Sunday, 10 January 2010

Going for a slash in the park

Decided to tackle tai chi again – tackle being the operative word is this case. Found an instructor who taught a number of styles, including sword form which I wanted to learn here, so I popped along with a friend. After numerous phone calls and 20 minutes roaming the park, we eventually found the class. It didn’t seem particularly like tai chi to me, although the instructor had said that he doesn’t teach his classes in the usual manner of a tai chi class. After practising some moves in pairs about how to deflect a punch to the face, the instructor then pulled some knives from his bag. They were blunt training knives, but looked enough like the real thing to freak me out a little. Then we put the deflecting moves into practise armed with the knives.

“Aim with intent” he kept encouraging us. “Don’t aim for the side of the head, aim for the middle of the face.”
“Great”, I thought to myself. “With my slow reflexes, I’m bound to get stabbed in the face.” Thankfully, I didn’t.

However, I did manage to keep tangling my arms, so I asked the instructor where exactly I should be positioning my hands on my opponent’s arm to deflect the attack. “It doesn’t really matter. In the heat of the fight, you’re not going to have time to check that your hands are in precisely the correct position.”
True, but then in the heat of the fight, I’m more likely to kick my opponent in the nuts and scarper than try practising some new martial arts moves. And what’s the point in learning the moves if you don’t learn how to do them properly in the beginning?

He then whizzed through a sequence of moves for the sword form and asked me to repeat them on my own. All I could think was – if I was doing this with my class in the UK, what you’ve just sped through would take at least three classes to teach properly. So it wasn’t the class for me, which was a pity. I think the instructor is probably quite accomplished, just maybe not suited to teaching people. Well, not suited to teaching me anyway. Although I do now know how to stab someone in the face with a knife. Which is bound to come in handy back in London…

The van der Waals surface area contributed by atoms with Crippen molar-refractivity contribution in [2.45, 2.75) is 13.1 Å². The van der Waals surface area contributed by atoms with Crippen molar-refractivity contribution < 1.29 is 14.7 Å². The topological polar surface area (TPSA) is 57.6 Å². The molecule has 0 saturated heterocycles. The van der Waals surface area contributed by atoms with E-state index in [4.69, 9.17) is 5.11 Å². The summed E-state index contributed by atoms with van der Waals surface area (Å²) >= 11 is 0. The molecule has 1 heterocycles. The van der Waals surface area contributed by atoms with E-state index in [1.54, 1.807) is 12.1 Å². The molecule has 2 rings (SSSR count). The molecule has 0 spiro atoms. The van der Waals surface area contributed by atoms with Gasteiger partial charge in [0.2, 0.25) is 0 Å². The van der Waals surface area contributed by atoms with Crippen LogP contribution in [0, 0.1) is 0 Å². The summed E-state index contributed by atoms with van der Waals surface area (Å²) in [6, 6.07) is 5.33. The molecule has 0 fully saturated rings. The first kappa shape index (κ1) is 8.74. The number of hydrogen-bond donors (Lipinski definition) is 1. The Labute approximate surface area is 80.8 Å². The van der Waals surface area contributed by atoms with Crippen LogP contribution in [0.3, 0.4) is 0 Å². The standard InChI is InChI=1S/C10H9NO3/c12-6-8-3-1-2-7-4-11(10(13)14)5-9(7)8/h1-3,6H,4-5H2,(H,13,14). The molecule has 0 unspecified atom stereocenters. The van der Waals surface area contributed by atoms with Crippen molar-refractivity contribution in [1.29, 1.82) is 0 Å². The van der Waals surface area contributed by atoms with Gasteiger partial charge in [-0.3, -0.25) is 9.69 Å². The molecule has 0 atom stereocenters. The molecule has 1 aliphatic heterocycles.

Thursday, 7 January 2010

Explore, explore, explore

So as I enter my final month in Hong Kong, the race is on to make sure I have seen all the key sites before I leave. Today I ventured to Kowloon for two reasons: The first was because there were a number of markets I had yet to visit, Apliu Street Flea Market in Sham Shui Po and the bird, flower and goldfish markets in the Prince Edward area. The second reason was because some contractors are doing work in my building and it sounded like someone was standing beside me with a Kango hammer, so I needed to escape. The flower market was pleasant enough and featured the ubiquitous bunches of roses with each flower wrapped in polystyrene.

The bird market wasn’t that big – possibly due to the old bird flu issue – but it did have a lot of bugs for sale, which was pretty squeal-inducing for a wimp like me. I also enjoyed watching the local birds nipping in and out around the stands, hovering up the spilt grains of birdseed.

Then to the goldfish market, which for some inexplicable reason stank to high heaven. As the fish were already packaged in plastic bags like funfair prizes, I’m not entirely sure where the whiff was coming from. However, with prices starting from $10 a fish (80p), I know where I’ll be coming should there be a food shortage in the future...

New Dan Flavin installation?

Or stall in Sham Shui Po selling a variety of light bulbs? You decide...
You can read about Dan Flavin here.


The original inspiration begind cheerleaders' pyramid formations?

Wednesday, 6 January 2010

Happiness is...

…self gifting. Turns out the Americans were right all along. I decided not to give or receive Christmas presents this year because (a) the thought of posting loads of packets from Hong Kong was a headache and (b) I had no way to bring anything back from here as I had already exceeded my luggage allowance on the way out. So, having saved all that money, I decided to self-gift and spend £30 on a small box of chocolates and three pieces of cheese. Rock and roll. And so bloody Western too. Oh and the crackers are from Shanghai. Yes, I went all the way to China for Tuc crackers.

Luckily some people took pity on me and did hook me up with some amazing prezzies. Thanks to my dad for The Sunday Times (real journalism…how I have missed thee), to my mum for the mince pies (well it wouldn’t be Christmas without them) and to T for the card (although I’m not sure I approve of violence against pandas).